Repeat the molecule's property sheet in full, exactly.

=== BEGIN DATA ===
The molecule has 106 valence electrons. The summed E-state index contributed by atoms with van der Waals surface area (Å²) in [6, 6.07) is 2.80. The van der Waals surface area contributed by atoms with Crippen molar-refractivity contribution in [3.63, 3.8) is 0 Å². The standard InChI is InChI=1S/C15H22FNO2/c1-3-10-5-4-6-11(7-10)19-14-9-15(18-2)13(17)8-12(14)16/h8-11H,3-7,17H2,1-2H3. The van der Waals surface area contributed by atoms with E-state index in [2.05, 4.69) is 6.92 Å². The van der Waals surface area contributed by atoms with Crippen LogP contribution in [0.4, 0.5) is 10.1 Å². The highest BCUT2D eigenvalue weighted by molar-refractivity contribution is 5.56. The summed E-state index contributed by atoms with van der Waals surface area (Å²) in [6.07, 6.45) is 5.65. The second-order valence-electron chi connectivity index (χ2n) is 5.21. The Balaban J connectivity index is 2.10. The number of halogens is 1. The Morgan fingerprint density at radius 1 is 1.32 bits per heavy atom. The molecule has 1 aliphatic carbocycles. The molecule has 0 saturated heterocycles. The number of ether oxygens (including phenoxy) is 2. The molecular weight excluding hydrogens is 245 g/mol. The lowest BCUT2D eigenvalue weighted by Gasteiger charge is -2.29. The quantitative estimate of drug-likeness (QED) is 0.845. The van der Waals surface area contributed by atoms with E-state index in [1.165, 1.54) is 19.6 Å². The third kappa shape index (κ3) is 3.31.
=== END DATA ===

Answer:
The molecule has 106 valence electrons. The summed E-state index contributed by atoms with van der Waals surface area (Å²) in [6, 6.07) is 2.80. The van der Waals surface area contributed by atoms with Crippen molar-refractivity contribution in [3.63, 3.8) is 0 Å². The standard InChI is InChI=1S/C15H22FNO2/c1-3-10-5-4-6-11(7-10)19-14-9-15(18-2)13(17)8-12(14)16/h8-11H,3-7,17H2,1-2H3. The van der Waals surface area contributed by atoms with E-state index in [2.05, 4.69) is 6.92 Å². The van der Waals surface area contributed by atoms with Crippen LogP contribution in [0.4, 0.5) is 10.1 Å². The highest BCUT2D eigenvalue weighted by molar-refractivity contribution is 5.56. The summed E-state index contributed by atoms with van der Waals surface area (Å²) in [6.07, 6.45) is 5.65. The second-order valence-electron chi connectivity index (χ2n) is 5.21. The Balaban J connectivity index is 2.10. The number of halogens is 1. The Morgan fingerprint density at radius 1 is 1.32 bits per heavy atom. The molecule has 1 aliphatic carbocycles. The molecule has 0 saturated heterocycles. The number of ether oxygens (including phenoxy) is 2. The molecular weight excluding hydrogens is 245 g/mol. The lowest BCUT2D eigenvalue weighted by Gasteiger charge is -2.29. The quantitative estimate of drug-likeness (QED) is 0.845. The van der Waals surface area contributed by atoms with E-state index in [1.165, 1.54) is 19.6 Å². The third kappa shape index (κ3) is 3.31.